Boosting universal access to reproductive health services and increasing female education on lowering birth rates would reduce fertility rates and “significantly slow” population growth in India, says a study.
The study is the first to assess how successful implementation of the Sustainable Development Goals (SDGs) would affect population growth.
Achieving the SDGs would significantly slow population growth, according to the study by International Institute for Applied Systems Analysis (IIASA) and the Asian Demographic Research Institute (ADRI) at Shanghai University.
“We have shown if the SDGs are achieved, it will help speed up fertility decline and hence the population of India will reach its peak faster and at a lower level,” said IIASA population researcher Samir KC, from Vienna.
The SDGs include 17 goals with 169 different targets, aimed at fighting poverty, reducing inequality, and addressing climate change, while leaving nobody behind.
They include goals such as quality primary and secondary education for all children, gender equality, and reduced child mortality, which all have direct and indirect impacts on population growth.
KC explained when the fertility decline is faster, then the rate of population increase will be slower, and at one point when deaths are more than the births, (assuming net international migration to be zero), the population increase will stop and that will be the peak of the population size in India.
“Therefore, attaining SDGs could contribute in reaching the peak earlier and at lower level than if India follows its own pace,” he said.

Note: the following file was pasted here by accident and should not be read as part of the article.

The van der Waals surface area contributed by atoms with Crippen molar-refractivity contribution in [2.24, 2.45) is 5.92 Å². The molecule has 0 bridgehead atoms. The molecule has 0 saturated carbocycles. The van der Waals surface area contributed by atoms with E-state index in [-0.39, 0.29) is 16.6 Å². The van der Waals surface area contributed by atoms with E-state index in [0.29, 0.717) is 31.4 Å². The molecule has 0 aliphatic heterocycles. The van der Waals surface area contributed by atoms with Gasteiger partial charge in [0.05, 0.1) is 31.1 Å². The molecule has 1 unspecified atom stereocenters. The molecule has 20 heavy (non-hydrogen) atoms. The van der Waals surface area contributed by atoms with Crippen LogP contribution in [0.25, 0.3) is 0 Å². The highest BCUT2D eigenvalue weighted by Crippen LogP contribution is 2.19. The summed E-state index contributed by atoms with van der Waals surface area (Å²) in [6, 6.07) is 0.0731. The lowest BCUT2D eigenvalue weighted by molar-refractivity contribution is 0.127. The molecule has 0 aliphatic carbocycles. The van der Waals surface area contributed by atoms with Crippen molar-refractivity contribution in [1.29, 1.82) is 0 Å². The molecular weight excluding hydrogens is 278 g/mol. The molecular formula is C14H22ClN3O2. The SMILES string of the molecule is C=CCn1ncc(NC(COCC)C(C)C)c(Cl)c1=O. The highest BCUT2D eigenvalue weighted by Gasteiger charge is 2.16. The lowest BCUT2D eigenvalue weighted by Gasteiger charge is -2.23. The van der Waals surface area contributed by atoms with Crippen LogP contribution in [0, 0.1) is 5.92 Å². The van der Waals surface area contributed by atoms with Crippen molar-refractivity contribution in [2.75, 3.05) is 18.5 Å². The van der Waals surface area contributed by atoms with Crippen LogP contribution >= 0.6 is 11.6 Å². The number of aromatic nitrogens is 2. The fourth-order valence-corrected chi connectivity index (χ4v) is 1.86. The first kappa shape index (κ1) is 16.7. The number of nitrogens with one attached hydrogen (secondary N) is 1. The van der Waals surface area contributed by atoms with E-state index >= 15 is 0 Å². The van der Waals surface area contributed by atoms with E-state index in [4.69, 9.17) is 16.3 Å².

The analysis says achieving the SDGs set by the UN in 2015 for the period up to 2030 would lead to a global population of between 8.2 to 8.7 billion by 2100.
Elaborating on the trend in India, KC said since there is an increase in the achievement of higher education, in the future more educated women will enter the reproductive ages and replace less educated women.
“Now, if the SDGs are implemented fully, all women will have at least secondary education (again faster than the current Indian pace) which means under the current condition, the fertility will decline much faster,” he said.
And if one also considers the effect of providing the universal reproductive health services, the two will result in a rapid fertility decline in India and to reach a total fertility rate (TFR) of around 1.7 (or less) in the future, he said.
“Indian fertility is likely to decline even lower than that when we consider urbanisation rate in India. When women migrate (due to any reason) from high fertility region (rural or even urban areas of some states) to low fertility region the TFR is likely to go below 1.7 to 1.5 –1.6. Many villages are becoming urbanised as well,” he noted.
The study published in the journal Proceedings of the National Academy of Sciences, says that achieving the SDGs would lead to population growth below even the lower bound of recent UN probabilistic population projections.
The researchers note that achieving the SDGs would also lead to reduced mortality, which would tend to increase population, but that in the longer term, decreased mortality rates also contributes to lower birth rates.